Q. Now that your daughter is a teenager, has your parenting philosophy changed at all?

A. Well, I'm back in day-to-day survival mode. Every day I keep the child alive—or she keeps herself alive—is a good day. That's where I started—when she was a baby I pretty quickly dropped my grand plans for perfect soft fuzzy earth-mama/earth-baby maternity and I was like... keep the baby alive, keep the baby alive... There was sort of a break from that when she was say, age 5 to 11, she seemed heartier and I was getting the hang of the whole motherhood thing. I made a lot of mistakes, but it was possible to do a lot of great things with her beyond survival—touring and making zines and going to protests and dying our hair blue together and talking about philosophy and politics and education. She loved me irrationally and things were hard sometimes, but I had reason to gloat about my fabulous mothering.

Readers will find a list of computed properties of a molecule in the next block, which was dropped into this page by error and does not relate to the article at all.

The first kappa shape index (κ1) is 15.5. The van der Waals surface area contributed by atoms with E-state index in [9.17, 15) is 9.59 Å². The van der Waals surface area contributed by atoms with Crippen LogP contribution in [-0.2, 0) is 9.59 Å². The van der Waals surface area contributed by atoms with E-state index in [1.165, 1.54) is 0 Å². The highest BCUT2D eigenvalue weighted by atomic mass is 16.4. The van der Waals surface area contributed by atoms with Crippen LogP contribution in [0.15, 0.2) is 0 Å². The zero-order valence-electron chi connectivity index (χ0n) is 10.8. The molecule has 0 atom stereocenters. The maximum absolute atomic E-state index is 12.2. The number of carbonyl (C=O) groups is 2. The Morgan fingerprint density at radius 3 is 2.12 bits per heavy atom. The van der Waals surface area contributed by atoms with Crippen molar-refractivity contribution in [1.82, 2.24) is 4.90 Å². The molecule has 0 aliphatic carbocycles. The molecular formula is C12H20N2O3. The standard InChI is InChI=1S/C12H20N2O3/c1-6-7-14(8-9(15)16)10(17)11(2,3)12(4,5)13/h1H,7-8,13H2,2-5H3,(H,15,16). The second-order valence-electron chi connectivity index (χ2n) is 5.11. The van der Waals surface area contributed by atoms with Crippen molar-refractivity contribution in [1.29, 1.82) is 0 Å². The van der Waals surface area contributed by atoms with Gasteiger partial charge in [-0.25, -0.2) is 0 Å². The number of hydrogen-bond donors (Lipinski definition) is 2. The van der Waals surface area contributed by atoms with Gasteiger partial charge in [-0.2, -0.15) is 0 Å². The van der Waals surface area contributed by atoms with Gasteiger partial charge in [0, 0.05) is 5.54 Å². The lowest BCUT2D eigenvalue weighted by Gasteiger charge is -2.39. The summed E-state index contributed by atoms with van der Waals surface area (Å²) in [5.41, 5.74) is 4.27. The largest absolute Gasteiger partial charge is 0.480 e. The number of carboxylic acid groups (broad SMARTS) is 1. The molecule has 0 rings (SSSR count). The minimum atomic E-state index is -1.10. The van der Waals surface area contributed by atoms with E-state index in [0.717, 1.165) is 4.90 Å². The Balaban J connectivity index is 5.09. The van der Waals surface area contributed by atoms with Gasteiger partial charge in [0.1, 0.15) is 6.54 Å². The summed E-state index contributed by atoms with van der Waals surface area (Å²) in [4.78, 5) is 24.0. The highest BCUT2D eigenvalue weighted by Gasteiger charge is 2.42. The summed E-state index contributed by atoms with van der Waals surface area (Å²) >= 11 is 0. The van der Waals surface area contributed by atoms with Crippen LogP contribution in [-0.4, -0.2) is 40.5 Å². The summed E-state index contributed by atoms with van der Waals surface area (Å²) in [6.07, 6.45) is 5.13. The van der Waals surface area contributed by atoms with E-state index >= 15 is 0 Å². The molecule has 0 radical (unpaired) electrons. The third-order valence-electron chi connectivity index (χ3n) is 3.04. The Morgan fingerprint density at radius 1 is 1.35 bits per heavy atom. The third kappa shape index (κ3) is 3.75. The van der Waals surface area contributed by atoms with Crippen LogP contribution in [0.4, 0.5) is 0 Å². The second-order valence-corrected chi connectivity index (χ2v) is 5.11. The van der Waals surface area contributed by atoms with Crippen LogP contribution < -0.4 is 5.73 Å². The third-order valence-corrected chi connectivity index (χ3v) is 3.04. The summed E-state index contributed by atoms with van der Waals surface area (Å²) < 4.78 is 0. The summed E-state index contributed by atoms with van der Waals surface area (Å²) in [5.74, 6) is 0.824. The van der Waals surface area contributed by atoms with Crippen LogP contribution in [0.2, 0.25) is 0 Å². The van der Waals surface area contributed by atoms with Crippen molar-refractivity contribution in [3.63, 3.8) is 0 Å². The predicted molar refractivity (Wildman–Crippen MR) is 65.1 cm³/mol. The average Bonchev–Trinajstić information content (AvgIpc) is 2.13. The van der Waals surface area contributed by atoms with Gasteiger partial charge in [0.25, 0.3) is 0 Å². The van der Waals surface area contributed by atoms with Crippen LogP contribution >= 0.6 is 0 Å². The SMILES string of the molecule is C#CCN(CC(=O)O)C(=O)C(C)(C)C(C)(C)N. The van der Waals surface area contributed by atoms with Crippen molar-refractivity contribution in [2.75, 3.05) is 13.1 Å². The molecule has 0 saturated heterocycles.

Now... well ... for every flaw in me that my daughter didn't see when she was younger, she sees now as this huge and magnified thing. She often thinks I'm a real shit head. More than that she doesn't want me around all the time. So off she goes and I am scared for her. She is a bad-ass, smart young woman. As responsible as one can be at almost 15. But I don't trust the world any further than I can throw it. She trusts the world—as we all did when we were younger—and there's not much I can do but sit home and pray... keep the baby alive, keep the baby alive....

Q. It is encouraging, in this political climate, to read about radical or just plain non-traditional motherhood. Of course some would have us believe that feminism and motherhood are antithetical. How do you reconcile these notions?